DTS_blast_dummy

DTS awarded Army contract to develop blast test dummy

March 26, 2015

Diversified Technical Systems (DTS) has been awarded a contract from the U.S. Army to develop the first instrumented test dummy designed specifically for military vehicle blast testing. The new test device will be used to assess potential skeletal injuries of soldiers exposed to under-body blast (UBB) events like those from improvised explosive devices (IED) commonly found in combat zones. This multi-phased project, called the Warrior Injury Assessment Manikin (WIAMan), includes defining injury-assessment criteria, blast research, and DTS’s key role, which includes developing a new state-of-the-art test dummy with internal miniature data recorders and sensors to capture the test results.

Because the current test dummies have been adopted from the automotive safety industry, they are designed to measure frontal or side impacts, but not those coming from under the vehicle or occupant in a blast event. The WIAMan will be used in Department of Defense live fire test and evaluation for ground vehicles, including seats and interiors, as well as soldier body armor and tactical gear.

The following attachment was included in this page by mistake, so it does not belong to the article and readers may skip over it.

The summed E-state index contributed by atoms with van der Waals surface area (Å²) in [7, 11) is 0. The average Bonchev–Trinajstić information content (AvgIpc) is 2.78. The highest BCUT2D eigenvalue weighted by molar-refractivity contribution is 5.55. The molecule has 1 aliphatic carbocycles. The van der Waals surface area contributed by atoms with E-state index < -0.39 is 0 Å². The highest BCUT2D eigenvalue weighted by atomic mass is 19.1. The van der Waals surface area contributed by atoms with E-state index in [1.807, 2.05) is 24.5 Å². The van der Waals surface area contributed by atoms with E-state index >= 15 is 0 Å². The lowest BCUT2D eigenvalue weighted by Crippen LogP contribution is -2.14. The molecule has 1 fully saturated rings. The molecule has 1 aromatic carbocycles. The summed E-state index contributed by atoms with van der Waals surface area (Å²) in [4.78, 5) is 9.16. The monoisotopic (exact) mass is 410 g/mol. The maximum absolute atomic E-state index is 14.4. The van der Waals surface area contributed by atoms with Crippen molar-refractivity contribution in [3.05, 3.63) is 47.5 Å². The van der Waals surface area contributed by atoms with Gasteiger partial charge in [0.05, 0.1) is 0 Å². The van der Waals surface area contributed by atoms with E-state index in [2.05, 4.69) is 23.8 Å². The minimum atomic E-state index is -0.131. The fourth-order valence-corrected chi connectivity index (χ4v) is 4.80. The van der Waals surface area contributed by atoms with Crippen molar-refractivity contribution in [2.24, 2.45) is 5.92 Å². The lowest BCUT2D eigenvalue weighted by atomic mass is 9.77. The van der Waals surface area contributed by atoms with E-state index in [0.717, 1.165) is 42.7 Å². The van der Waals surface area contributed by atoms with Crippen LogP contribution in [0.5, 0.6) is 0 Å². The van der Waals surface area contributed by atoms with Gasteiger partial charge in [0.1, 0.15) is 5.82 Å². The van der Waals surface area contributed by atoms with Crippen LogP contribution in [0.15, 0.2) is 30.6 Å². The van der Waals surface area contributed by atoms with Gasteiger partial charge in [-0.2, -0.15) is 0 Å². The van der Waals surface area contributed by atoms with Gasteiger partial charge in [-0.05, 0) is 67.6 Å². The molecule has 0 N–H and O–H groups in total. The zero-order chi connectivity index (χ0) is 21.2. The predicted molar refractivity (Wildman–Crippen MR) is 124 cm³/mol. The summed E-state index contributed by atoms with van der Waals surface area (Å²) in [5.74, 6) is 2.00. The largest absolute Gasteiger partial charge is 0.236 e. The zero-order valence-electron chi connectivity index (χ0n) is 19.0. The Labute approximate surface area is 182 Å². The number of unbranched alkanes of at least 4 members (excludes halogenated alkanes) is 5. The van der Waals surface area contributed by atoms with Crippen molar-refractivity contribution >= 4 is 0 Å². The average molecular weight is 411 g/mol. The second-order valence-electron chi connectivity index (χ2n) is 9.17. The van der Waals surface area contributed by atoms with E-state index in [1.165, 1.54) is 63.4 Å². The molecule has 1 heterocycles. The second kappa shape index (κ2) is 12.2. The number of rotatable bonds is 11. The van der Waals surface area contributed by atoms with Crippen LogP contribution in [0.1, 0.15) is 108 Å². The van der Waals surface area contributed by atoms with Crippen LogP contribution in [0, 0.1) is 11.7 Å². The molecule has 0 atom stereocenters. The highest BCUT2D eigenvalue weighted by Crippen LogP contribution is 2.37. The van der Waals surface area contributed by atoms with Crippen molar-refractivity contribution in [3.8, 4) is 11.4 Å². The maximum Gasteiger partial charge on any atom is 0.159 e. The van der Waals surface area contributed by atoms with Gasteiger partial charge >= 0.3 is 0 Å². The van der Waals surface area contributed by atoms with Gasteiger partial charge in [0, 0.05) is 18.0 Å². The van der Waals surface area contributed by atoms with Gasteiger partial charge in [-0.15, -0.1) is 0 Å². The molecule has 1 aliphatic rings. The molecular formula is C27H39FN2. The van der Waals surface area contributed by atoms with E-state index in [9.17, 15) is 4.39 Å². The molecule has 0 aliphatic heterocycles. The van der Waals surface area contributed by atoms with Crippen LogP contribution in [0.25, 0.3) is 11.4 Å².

Known for its turnkey solutions and technical support, California-based DTS is a manufacturer of data recorders and sensors used for crash, blast, and safety testing worldwide. DTS designed the first in-dummy data acquisition system (DAS) for the WorldSID, a side impact dummy developed and used in automotive regulatory testing. The breakthrough of moving the data recorders inside the test dummies has significantly changed the face of safety testing by improving the fidelity of the data and the efficiency of the test set-up.

“We are honored by the fact that the U.S. Army trusts DTS as lead on a project of this magnitude,” said DTS co-founder and company president Steve Pruitt. “WIAMan is an exciting project because it involves not only designing a brand new test dummy, but delivering a complete test instrument with sensors and the next generation data acquisition system.”

DTS has a history working with the military on projects including vehicle black boxes for capturing blast events, hundreds of which are currently fielded in war zones. In addition, DTS has shipped over 58,000 internally mounted helmet sensors, fielded by the U.S. Army and U.S. Marine Corps, that capture soldier impact data for the medical community to aid in the assessment of soldier injuries such as MTBI (Mild Traumatic Brain Injury).

www.dtsweb.com

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